Playground time is precious time. For both kids and adults.
That’s why 12-year-old T.J. Negraval of Eastampton launched a YouTube channel to answer a simple question: Play or Nay?
With a catchy theme song, cool graphics, and expert narration, channel subscribers get a sneak peek at New Jersey playgrounds to help them decide which are worth the trip.
“I really wanted to come up with something a little different,” T.J. said. “Ever since I was little, I always found it fun to make videos and review things. I also enjoy working with clips and editing on my computer.”
Playground reviews seemed like the perfect fit for T.J.’s interest and talents and so he pitched the idea to his parents, Lauren and Justin Negraval, who are both public school educators in New Jersey. They loved the idea, but suggested T.J. do some market research to make sure his channel would be unique, T.J. said.
“There were a couple of other playground reviewers on YouTube, but no one was doing it the way I wanted to do it,” T.J. said. “This was something I could do with my family, and everyone could participate.”
Once the project was greenlighted, the family of four got to work.
“My dad came up with the theme song and my brother (six-year-old Jace), mom, and I sang the vocals,” T.J. said. He also designed the Play or Nay logo.
So far, the Negraval family’s search for the perfect playground has taken them to East Brunswick, Pemberton, and Spotswood, among other towns. To date there are eight full-length video reviews, roughly three minutes each, and a few shorts, which are seconds long.
During a recent video shoot at the Donaldson Park playground in Highland Park, T.J. explained how they work as a team while on location.
“We start out by going to a playground and getting all the footage. My dad does all of the shots and videos on the outside. This includes wide shots and things the park offers. My job is to get all the footage of the equipment on the playground. My dad and l take turns doing the walkthroughs,” T.J. said.
Walkthroughs give the viewer the perspective of actually being on the playground equipment.
“My mom gets a lot of the still shots. You see a bunch of those in the thumbnails of our videos. And my brother tests a lot of the equipment and gives his opinion on if they are safe, or if they are just good overall,” T.J. said.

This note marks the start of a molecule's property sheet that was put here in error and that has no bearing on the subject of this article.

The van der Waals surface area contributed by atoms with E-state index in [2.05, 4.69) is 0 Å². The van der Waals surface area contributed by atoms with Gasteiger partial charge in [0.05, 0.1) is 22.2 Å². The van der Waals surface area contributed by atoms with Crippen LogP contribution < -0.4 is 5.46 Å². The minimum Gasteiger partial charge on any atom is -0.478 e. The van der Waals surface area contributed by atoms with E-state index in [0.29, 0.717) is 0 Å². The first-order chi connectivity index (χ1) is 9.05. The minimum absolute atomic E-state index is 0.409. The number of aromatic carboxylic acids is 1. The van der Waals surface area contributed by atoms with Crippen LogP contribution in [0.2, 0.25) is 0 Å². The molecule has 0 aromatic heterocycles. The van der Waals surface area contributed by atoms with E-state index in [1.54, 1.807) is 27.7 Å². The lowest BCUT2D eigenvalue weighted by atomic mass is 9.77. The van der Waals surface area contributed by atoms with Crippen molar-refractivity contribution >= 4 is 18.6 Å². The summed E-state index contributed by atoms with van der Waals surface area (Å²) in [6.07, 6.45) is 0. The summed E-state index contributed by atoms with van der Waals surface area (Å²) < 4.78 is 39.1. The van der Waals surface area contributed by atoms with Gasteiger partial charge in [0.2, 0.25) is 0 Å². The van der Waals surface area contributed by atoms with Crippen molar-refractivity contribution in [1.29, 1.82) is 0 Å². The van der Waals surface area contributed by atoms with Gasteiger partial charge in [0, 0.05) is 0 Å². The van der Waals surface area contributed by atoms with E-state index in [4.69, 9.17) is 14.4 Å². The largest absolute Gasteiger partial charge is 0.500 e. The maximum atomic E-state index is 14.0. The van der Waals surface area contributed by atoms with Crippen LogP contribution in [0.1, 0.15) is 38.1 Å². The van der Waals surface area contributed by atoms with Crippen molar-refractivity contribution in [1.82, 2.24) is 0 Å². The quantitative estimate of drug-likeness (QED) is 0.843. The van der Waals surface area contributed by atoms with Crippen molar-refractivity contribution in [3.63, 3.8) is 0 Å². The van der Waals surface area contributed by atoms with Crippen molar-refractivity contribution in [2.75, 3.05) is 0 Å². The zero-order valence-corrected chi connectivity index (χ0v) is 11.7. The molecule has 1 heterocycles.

Lauren Negraval said Jace has strong opinions about the feel and texture of the paint, especially on the monkey bars. Speckled paint with flecks that irritate his hands get a definite “nay” from Jace.
After a day spent at a playground gathering footage, the family votes during the car ride home, each giving their overall score from one to 10, with 10 being the best.
So, what makes a playground a 10?
“There are multiple things that we look for. One major priority is safety. No one is going to go to a playground if it’s not safe for their child,” T.J. said.
They also consider the layout and organization of the playground, and if the equipment is a good fit for families with different-aged children. “We also ask ourselves, how long could you stay here? Are there other things to do? My brother and I love standing spinners and zip lines. In fact, we just got back from vacation in Florida, and there was a really cool playground that had a zip line. That video will be coming out soon.”
Justin Negraval said they’ve noticed that Landscape Structures make some of the better-designed playgrounds.
The overall quality and condition of the equipment, and surrounding amenities like benches, shade, parking, water fountains, restrooms, fitness courses, walking paths, and bike routes also factor into whether a playground gets a “Play” or a “Nay.”
At home, the production work begins.
T.J. said his family forwards him all the video clips and still images, which he then downloads to his computer and organizes in editing software. “From there, my mom and dad look over the order of the videos to make sure that they make sense. After that, my dad and I make a ‘shot list’ which basically gives a blueprint for the script,” he said.
Once he has a script, which T.J. writes with his dad, he records the voice-over for the video clip. Before the video gets exported and eventually uploaded to YouTube, he makes edits based on his family’s input and does a final check of the music and sound effects. A thumbnail with a title and description is created for each video before T.J. clicks “upload” and the video goes live. Thumbnails are the cover image, a still photograph that acts as a preview of the video.
Maintaining a YouTube channel takes time and organization, which means sticking to a production schedule, mom Lauren and T.J. agreed. So, what advice does T.J. have for kids who want to start their own YouTube channel? “I’d say try to find something original and see if people are interested. Make the best videos you can with what you have and try to have some fun.”
As T.J. and his family continue to explore playgrounds in New Jersey, they’re also looking toward the future.
“If the channel is successful, we’d love to expand outside of the state and travel. We’d like to help clean up parks and possibly donate new equipment. All that could be possible if we gain a large subscriber base… so like and subscribe,” T.J. Negraval says.